While the overall tone of Parshas Emor is celebratory, the ending is anything but. A big part of this week’s parshah discusses many details concerning the chagim; in fact, parts of this week’s parshah are read on the various holidays. However, the parshah’s ending does not give much cause to celebrate.
“וַיֵּצֵא בֶּן אִשָּׁה יִשְׂרְאֵלִית וְהוּא בֶּן אִישׁ מִצְרִי בְּתוֹךְ בְּנֵי יִשְׂרָאֵל וַיִּנָּצוּ בַּמַּחֲנֶה בֶּן הַיִּשְׂרְאֵלִית וְאִישׁ הַיִּשְׂרְאֵלִי” “And the son of the Jewish woman, who was the son of an Egyptian man, went out among the people of Israel. And they fought in the camp, the son of the Jewish woman and the Jewish man.” (Vayikra 24:10). The Torah itself does not give too many details, but the story is that these two men, one with a non-Jewish father, got into a fight in the middle of the camp. The pesukim go onto describe how the “son of the Jewish mother” used Hashem’s name in vain in a way that warranted death. The parshah ends with the details of his execution.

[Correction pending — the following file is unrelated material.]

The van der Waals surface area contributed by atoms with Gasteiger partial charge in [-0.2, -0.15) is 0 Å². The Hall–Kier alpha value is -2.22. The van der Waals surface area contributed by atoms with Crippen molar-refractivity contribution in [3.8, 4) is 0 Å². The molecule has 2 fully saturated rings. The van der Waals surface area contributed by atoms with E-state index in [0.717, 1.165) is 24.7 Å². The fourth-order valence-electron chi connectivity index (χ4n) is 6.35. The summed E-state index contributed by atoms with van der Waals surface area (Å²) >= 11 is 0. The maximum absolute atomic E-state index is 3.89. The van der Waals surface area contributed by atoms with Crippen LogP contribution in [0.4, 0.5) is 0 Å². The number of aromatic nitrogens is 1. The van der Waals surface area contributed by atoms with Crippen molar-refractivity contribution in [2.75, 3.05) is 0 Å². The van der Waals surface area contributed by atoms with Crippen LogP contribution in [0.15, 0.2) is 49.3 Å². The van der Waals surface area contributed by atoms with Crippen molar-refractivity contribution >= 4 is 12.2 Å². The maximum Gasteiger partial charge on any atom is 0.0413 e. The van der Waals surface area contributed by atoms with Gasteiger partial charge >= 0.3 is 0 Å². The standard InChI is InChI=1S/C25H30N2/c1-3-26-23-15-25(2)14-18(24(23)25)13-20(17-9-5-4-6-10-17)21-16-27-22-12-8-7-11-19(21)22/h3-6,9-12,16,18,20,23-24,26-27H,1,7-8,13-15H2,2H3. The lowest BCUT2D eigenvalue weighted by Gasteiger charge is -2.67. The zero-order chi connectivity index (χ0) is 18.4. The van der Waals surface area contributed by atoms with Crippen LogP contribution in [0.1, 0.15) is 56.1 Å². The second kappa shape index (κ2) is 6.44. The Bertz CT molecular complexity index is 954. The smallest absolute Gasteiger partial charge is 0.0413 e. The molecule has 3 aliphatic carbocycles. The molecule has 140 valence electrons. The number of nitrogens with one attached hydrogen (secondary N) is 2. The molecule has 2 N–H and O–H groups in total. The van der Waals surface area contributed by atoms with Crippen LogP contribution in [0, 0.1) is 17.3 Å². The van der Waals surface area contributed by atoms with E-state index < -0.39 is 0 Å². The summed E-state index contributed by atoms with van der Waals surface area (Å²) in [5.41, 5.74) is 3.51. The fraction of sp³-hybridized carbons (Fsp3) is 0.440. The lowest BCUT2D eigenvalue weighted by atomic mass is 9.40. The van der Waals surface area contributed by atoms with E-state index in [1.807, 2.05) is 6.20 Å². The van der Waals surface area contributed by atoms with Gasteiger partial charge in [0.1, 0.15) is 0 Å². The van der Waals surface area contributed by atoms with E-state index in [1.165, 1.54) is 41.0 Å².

While this is not a happy story, as always, the reason the Torah writes it down is to teach us a valuable lesson. The Kli Yakar asks a simple question, how come the Torah does not use the names of either of these two men, instead using pronouns based on their parents’ lineage? He explains that anyone who would rush into a fight like this obviously is not someone well-known for their great and noble deeds. Because of their actions, not only are there names not written, but their parents names are not written as well! Such is the effect of their fighting. The only thing they have left is their yichus, their lineage of the Jewish people, and that’s what’s mentioned in the Torah.
I apologize for the shortness of the Dvar Torah, I was a little under the weather this Thursday. BH, next week we will be back to full length Dvar Torah!
For any questions, comments, or to subscribe to our email list, please email us at AIMeMtorah@gmail.com.
Please check out our other AIMeMTorah project, Nation's Wisdom!